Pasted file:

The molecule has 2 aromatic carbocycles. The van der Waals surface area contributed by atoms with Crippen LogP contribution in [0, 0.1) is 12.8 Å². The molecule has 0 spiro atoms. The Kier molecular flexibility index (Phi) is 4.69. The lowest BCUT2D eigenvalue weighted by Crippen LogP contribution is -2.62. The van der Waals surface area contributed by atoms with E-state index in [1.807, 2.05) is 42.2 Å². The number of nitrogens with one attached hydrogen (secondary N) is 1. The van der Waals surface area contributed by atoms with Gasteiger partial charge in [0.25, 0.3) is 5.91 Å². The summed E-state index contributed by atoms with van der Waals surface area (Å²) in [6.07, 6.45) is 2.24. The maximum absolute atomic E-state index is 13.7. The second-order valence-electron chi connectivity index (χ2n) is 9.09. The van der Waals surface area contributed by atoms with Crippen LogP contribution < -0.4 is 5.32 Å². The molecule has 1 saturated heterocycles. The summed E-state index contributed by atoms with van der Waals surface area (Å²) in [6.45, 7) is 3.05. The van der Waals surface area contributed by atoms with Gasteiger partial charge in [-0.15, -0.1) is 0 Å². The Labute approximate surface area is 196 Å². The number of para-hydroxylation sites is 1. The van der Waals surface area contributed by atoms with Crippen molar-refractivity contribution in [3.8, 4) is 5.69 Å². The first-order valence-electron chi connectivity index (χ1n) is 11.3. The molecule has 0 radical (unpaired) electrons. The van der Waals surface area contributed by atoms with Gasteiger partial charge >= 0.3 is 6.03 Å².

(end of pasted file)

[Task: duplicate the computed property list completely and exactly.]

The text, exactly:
The molecule has 2 aromatic carbocycles. The van der Waals surface area contributed by atoms with Crippen LogP contribution in [0, 0.1) is 12.8 Å². The molecule has 0 spiro atoms. The Kier molecular flexibility index (Phi) is 4.69. The lowest BCUT2D eigenvalue weighted by Crippen LogP contribution is -2.62. The van der Waals surface area contributed by atoms with E-state index in [1.807, 2.05) is 42.2 Å². The number of nitrogens with one attached hydrogen (secondary N) is 1. The van der Waals surface area contributed by atoms with Gasteiger partial charge in [0.25, 0.3) is 5.91 Å². The summed E-state index contributed by atoms with van der Waals surface area (Å²) in [6.07, 6.45) is 2.24. The maximum absolute atomic E-state index is 13.7. The second-order valence-electron chi connectivity index (χ2n) is 9.09. The van der Waals surface area contributed by atoms with Crippen LogP contribution < -0.4 is 5.32 Å². The molecule has 1 saturated heterocycles. The summed E-state index contributed by atoms with van der Waals surface area (Å²) in [6.45, 7) is 3.05. The van der Waals surface area contributed by atoms with Gasteiger partial charge in [-0.15, -0.1) is 0 Å². The Labute approximate surface area is 196 Å². The number of para-hydroxylation sites is 1. The van der Waals surface area contributed by atoms with Crippen molar-refractivity contribution in [3.8, 4) is 5.69 Å². The first-order valence-electron chi connectivity index (χ1n) is 11.3. The molecule has 0 radical (unpaired) electrons. The van der Waals surface area contributed by atoms with Gasteiger partial charge >= 0.3 is 6.03 Å².